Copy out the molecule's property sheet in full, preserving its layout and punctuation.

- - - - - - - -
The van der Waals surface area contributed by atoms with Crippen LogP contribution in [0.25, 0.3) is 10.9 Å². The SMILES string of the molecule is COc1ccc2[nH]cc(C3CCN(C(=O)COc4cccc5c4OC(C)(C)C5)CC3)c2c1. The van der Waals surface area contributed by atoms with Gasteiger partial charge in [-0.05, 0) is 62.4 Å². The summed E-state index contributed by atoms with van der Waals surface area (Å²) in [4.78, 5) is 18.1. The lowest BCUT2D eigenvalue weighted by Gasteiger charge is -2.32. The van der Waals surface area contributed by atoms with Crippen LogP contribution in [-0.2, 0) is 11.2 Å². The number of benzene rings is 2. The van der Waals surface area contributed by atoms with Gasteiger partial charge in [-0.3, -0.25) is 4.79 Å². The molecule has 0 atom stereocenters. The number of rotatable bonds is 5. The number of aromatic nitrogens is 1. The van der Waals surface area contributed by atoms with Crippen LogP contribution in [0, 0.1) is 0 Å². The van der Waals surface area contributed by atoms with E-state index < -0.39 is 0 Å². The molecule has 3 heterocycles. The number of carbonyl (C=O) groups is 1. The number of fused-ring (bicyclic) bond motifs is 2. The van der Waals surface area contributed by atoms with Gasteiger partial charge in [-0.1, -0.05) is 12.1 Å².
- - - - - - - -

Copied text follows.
The van der Waals surface area contributed by atoms with Crippen LogP contribution in [0.25, 0.3) is 10.9 Å². The SMILES string of the molecule is COc1ccc2[nH]cc(C3CCN(C(=O)COc4cccc5c4OC(C)(C)C5)CC3)c2c1. The van der Waals surface area contributed by atoms with Gasteiger partial charge in [-0.05, 0) is 62.4 Å². The summed E-state index contributed by atoms with van der Waals surface area (Å²) in [4.78, 5) is 18.1. The lowest BCUT2D eigenvalue weighted by Gasteiger charge is -2.32. The van der Waals surface area contributed by atoms with Crippen LogP contribution in [-0.2, 0) is 11.2 Å². The number of benzene rings is 2. The van der Waals surface area contributed by atoms with Gasteiger partial charge in [-0.3, -0.25) is 4.79 Å². The molecule has 0 atom stereocenters. The number of rotatable bonds is 5. The number of aromatic nitrogens is 1. The van der Waals surface area contributed by atoms with Crippen LogP contribution in [0, 0.1) is 0 Å². The van der Waals surface area contributed by atoms with E-state index < -0.39 is 0 Å². The molecule has 3 heterocycles. The number of carbonyl (C=O) groups is 1. The number of fused-ring (bicyclic) bond motifs is 2. The van der Waals surface area contributed by atoms with Gasteiger partial charge in [-0.1, -0.05) is 12.1 Å².